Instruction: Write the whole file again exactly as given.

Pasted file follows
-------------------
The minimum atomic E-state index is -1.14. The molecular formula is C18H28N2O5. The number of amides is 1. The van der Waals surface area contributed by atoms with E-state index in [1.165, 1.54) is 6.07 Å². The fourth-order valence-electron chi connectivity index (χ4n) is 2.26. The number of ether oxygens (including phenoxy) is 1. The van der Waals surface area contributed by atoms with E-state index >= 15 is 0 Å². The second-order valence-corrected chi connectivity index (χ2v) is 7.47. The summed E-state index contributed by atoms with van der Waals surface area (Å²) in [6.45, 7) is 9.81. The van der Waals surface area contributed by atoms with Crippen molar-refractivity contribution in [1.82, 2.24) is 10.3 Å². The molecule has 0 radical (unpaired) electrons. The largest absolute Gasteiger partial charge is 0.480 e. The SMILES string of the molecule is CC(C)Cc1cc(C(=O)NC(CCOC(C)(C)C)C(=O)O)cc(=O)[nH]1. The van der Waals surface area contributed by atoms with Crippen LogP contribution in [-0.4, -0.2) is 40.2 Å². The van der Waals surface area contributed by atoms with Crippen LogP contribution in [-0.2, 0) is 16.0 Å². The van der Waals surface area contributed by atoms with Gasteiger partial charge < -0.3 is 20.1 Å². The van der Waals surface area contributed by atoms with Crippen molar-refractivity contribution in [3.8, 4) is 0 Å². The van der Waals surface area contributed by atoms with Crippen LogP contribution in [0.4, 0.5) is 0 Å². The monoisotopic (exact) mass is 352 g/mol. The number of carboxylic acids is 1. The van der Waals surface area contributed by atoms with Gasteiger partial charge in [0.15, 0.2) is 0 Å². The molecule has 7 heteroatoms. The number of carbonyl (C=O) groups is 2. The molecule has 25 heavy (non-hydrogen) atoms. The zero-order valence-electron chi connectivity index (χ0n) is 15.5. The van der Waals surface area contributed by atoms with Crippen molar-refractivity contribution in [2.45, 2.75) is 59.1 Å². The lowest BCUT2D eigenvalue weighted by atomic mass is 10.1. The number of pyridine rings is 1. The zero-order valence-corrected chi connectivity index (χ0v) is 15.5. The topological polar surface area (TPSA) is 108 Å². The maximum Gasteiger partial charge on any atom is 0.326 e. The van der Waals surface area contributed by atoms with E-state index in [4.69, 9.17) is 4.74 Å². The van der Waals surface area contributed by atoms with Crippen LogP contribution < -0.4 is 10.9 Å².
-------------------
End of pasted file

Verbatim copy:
The minimum atomic E-state index is -1.14. The molecular formula is C18H28N2O5. The number of amides is 1. The van der Waals surface area contributed by atoms with E-state index in [1.165, 1.54) is 6.07 Å². The fourth-order valence-electron chi connectivity index (χ4n) is 2.26. The number of ether oxygens (including phenoxy) is 1. The van der Waals surface area contributed by atoms with E-state index >= 15 is 0 Å². The second-order valence-corrected chi connectivity index (χ2v) is 7.47. The summed E-state index contributed by atoms with van der Waals surface area (Å²) in [6.45, 7) is 9.81. The van der Waals surface area contributed by atoms with Crippen molar-refractivity contribution in [1.82, 2.24) is 10.3 Å². The molecule has 0 radical (unpaired) electrons. The largest absolute Gasteiger partial charge is 0.480 e. The SMILES string of the molecule is CC(C)Cc1cc(C(=O)NC(CCOC(C)(C)C)C(=O)O)cc(=O)[nH]1. The van der Waals surface area contributed by atoms with Crippen LogP contribution in [-0.4, -0.2) is 40.2 Å². The van der Waals surface area contributed by atoms with Crippen LogP contribution in [-0.2, 0) is 16.0 Å². The van der Waals surface area contributed by atoms with Gasteiger partial charge < -0.3 is 20.1 Å². The van der Waals surface area contributed by atoms with Crippen molar-refractivity contribution in [3.8, 4) is 0 Å². The van der Waals surface area contributed by atoms with Crippen LogP contribution in [0.4, 0.5) is 0 Å². The monoisotopic (exact) mass is 352 g/mol. The number of carboxylic acids is 1. The van der Waals surface area contributed by atoms with Gasteiger partial charge in [0.15, 0.2) is 0 Å². The molecule has 7 heteroatoms. The number of carbonyl (C=O) groups is 2. The molecule has 25 heavy (non-hydrogen) atoms. The zero-order valence-electron chi connectivity index (χ0n) is 15.5. The van der Waals surface area contributed by atoms with Crippen molar-refractivity contribution in [2.45, 2.75) is 59.1 Å². The lowest BCUT2D eigenvalue weighted by atomic mass is 10.1. The number of pyridine rings is 1. The zero-order valence-corrected chi connectivity index (χ0v) is 15.5. The topological polar surface area (TPSA) is 108 Å². The maximum Gasteiger partial charge on any atom is 0.326 e. The van der Waals surface area contributed by atoms with E-state index in [4.69, 9.17) is 4.74 Å². The van der Waals surface area contributed by atoms with Crippen LogP contribution < -0.4 is 10.9 Å².